The Sandwich Tern (Sterna sandvicensis) is a seabird of the tern family Sternidae. Sometimes it is placed in an alternative genus as Thalasseus sandvicensis.
This bird has three races:
- S. s. sandvicensis breeds on the Atlantic and Mediterranean coasts of Europe, and winters off western Africa and Arabia.
- The marginally smaller S. s. acuflavida breeds on Atlantic coasts of North America, wintering in the Caribbean and further south, and has wandered to western Europe.
- Yellow-billed S. s. eurygnatha (sometimes treated as a separate species, Cayenne Tern S. eurygnatha) breeds on the Atlantic coast of South America from Argentina north to the Caribbean, intergrading with S. s. acuflavida in the north of its range.
- Sandwich Tern is also very closely related to Lesser Crested Tern S. bengalensis, Chinese Crested Tern S. bernsteini, and Elegant Tern S. elegans, and has been known to interbreed with Lesser Crested.
This species breeds in very dense colonies on coasts and islands. If there are suitable large freshwater lakes close to the coast, you can find large colonies nesting there. Nests are built in a ground scrape into which the female lays one to three eggs. Unlike some of the smaller white terns, it is not very aggressive toward potential predators, relying on the sheer density of the nests (often only 20-30cm apart) and nesting close to other more aggressive species such as Arctic Terns and Black-headed Gulls to avoid predation.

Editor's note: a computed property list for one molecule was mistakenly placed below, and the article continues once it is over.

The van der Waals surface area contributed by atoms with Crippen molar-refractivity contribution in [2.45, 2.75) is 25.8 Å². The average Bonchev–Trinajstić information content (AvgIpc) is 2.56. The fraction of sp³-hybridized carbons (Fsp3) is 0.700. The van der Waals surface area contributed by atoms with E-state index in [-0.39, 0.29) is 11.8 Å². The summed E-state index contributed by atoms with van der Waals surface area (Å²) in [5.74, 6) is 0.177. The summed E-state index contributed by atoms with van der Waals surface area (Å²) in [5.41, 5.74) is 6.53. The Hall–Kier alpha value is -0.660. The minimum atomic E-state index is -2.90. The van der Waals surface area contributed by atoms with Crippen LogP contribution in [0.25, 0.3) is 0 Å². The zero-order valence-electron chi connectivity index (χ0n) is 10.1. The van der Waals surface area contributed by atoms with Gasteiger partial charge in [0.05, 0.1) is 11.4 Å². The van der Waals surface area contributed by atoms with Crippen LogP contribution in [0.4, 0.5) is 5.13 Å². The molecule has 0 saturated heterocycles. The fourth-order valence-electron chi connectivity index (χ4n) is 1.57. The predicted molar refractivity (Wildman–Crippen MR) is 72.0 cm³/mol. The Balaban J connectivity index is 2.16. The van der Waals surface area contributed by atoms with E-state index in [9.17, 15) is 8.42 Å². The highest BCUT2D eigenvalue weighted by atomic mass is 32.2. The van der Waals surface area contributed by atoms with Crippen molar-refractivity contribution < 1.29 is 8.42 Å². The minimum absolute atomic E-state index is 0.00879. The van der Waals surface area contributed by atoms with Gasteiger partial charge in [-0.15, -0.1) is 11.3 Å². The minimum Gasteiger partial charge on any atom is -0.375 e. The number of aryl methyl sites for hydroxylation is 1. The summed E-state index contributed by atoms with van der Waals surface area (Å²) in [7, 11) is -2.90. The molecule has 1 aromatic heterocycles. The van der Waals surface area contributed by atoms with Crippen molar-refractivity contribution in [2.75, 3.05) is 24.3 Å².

Like all Sterna terns, Sandwich Tern feeds by plunge-diving for fish, mostly from the sea. It usually dives directly, instead of utilizing the “stepped-hover” which is favored by the Arctic Tern. The offering of fish by the male to the female is part of the courtship display.
This is a medium to large tern, measuring 37-43cm long and with a 85-97cm wingspan, which is unlikely to be confused within most of its range, although the South American race could be confused with the Elegant Tern.
The Sandwich Tern’s thin sharp bill is black with a yellow tip, except in the yellow or orange billed South American race. Its short legs are black. Its upperwings are pale grey and its underparts white, and this tern looks very pale in flight, although the primary flight feathers darken during the summer. The call is a characteristic loud grating noise.
The Lesser Crested Tern and Elegant Tern differ in that they have all-orange bills; Lesser Crested also differs in having a grey rump and marginally stouter bill, and Elegant in having a slightly longer, slenderer bill. Chinese Crested Tern is the most similar to Sandwich, but has a reversal of the bill color, yellow with a black tip; it does not overlap in range with Sandwich Tern so confusion is unlikely.
In winter, the Sandwich Tern’s forehead becomes white. Juvenile Sandwich Terns have a scaly appearance like juvenile Roseate Terns.